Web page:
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To read about our monitor tests in-depth, please check out Display Testing Explained: How We Test PC Monitors. We cover brightness and contrast testing on page two.
Uncalibrated – Maximum Backlight Level
The GM32-FQ’s ADS panel certainly gives it healthy light output, but it isn’t quite as bright as the Corsair 32QHD165, which uses a conventional IPS part. The backlight is a factor here, so it shouldn’t be assumed that ADS panels will automatically be brighter. But 387 nits is plenty of power for any indoor environment.
With a respectable black level of 0.3258 nits, the GM32-FQ has a slight contrast advantage over most IPS monitors, though a few like the Monoprice have more dynamic range. More notably, though, it has better contrast than the GM27-FQS, which could be the deciding factor in a purchase decision.
After Calibration to 200 nits
Since I didn’t calibrate the GM32-FQ, its final contrast result is nearly the same. I only dropped the brightness slider to 200 nits to create a level playing field. Its advantage over the GM27-FQS is now a little smaller, but I still consider that a win. The Monoprice is an over-achiever among IPS monitors and should be considered exceptional. And VA technology will deliver even more contrast.
With a few noted issues in the uniformity test, the GM32-FQ’s intra-image contrast measures a bit lower. It still retains its position relative to the other screens and another example could score higher in this test. But this is decent performance for an IPS display.
Current page: Brightness and ContrastPrev Page Response, Input Lag, Viewing Angles and Uniformity Next Page Grayscale, Gamma and Color
Christian Eberle is a Contributing Editor for Tom's Hardware US. He's a veteran reviewer of A/V equipment, specializing in monitors. Christian began his obsession with tech when he built his first PC in 1991, a 286 running DOS 3.0 at a blazing 12MHz. In 2006, he undertook training from the Imaging Science Foundation in video calibration and testing and thus started a passion for precise imaging that persists to this day. He is also a professional musician with a degree from the New England Conservatory as a classical bassoonist which he used to good effect as a performer with the West Point Army Band from 1987 to 2013. He enjoys watching movies and listening to high-end audio in his custom-built home theater and can be seen riding trails near his home on a race-ready ICE VTX recumbent trike. Christian enjoys the endless summer in Florida where he lives with his wife and Chihuahua and plays with orchestras around the state.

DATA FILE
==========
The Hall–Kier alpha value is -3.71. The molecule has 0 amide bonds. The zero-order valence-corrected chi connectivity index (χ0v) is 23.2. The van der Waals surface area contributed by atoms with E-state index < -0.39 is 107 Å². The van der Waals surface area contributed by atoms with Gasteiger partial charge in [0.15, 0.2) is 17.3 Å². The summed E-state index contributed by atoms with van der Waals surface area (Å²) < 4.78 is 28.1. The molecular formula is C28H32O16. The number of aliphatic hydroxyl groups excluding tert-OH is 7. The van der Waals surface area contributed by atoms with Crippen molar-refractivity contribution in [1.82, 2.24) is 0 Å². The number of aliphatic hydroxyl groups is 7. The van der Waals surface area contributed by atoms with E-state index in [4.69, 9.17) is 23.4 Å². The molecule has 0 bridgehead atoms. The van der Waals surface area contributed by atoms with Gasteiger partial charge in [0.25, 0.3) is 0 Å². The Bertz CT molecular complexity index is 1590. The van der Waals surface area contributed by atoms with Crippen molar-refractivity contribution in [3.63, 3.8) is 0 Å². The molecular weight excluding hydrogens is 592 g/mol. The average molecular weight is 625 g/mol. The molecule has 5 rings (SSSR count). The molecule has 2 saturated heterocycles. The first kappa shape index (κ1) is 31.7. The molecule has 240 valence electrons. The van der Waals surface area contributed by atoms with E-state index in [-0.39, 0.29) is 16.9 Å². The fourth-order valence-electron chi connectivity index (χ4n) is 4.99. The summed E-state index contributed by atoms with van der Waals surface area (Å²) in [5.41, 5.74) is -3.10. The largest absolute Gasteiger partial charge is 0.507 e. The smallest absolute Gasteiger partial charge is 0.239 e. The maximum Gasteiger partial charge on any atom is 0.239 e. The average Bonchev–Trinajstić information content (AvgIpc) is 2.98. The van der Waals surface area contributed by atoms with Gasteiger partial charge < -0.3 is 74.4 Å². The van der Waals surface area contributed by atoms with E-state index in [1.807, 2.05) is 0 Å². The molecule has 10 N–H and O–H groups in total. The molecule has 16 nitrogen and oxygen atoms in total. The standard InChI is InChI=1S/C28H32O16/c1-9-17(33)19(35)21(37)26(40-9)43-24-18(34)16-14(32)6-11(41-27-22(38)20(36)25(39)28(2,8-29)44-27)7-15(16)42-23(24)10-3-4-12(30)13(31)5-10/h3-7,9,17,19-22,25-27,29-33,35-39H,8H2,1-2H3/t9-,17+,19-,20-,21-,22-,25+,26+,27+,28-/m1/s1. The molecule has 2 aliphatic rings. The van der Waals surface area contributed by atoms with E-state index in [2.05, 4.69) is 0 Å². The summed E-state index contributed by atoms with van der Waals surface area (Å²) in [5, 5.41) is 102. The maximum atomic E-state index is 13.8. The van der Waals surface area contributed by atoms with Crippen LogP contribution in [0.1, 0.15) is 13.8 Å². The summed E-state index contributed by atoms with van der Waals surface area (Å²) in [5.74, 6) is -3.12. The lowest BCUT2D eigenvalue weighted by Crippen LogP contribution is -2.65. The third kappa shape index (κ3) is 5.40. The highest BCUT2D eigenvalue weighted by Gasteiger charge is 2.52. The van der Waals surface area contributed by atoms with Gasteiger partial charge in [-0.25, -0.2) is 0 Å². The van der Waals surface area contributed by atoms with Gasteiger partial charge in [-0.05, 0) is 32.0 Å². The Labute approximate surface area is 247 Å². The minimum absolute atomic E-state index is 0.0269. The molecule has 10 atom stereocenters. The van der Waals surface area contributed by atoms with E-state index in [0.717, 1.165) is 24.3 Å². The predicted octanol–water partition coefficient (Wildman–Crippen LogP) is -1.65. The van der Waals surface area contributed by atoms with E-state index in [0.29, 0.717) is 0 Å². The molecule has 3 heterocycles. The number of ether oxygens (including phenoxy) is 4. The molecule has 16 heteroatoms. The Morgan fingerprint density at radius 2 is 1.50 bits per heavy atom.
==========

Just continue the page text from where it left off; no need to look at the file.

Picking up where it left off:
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In practice, the GM32-FQ has a higher output than the GM27-FQS and is therefore certified VESA DisplayHDR 400, a figure I verified in testing.
I would like to point out this line is inaccurate. Specifically that there are no Cooler Master monitors that are certified DisplayHDR 400 at the time of me writing this post.
Cooler Master markets this monitor as DisplayHDR 400 "compatible". It is on the website, the spec sheet on the website and on the box packaging. They didn't market it as DisplayHDR 400 certified, which is what your review is implicating.
You can check the webpage here:
and the spec sheet here:
You can also check the DisplayHDR list of certified HDR400 monitors here:
There are no Cooler Master monitors or specifically the GM32-FQ when you search the above list.
To think that a reputable and popular site like tom's can have reviewer that can't be bothered to read up official information and specs and check them before posting a review. I have similarly pointed out Techpowerup making the same mistake, albeit on a different Cooler Master monitor, and now here I am again doing the same thing. Maybe all you reviewers should contact Cooler Master and tell them that their marketing is so misleading that reviewers keep getting it wrong.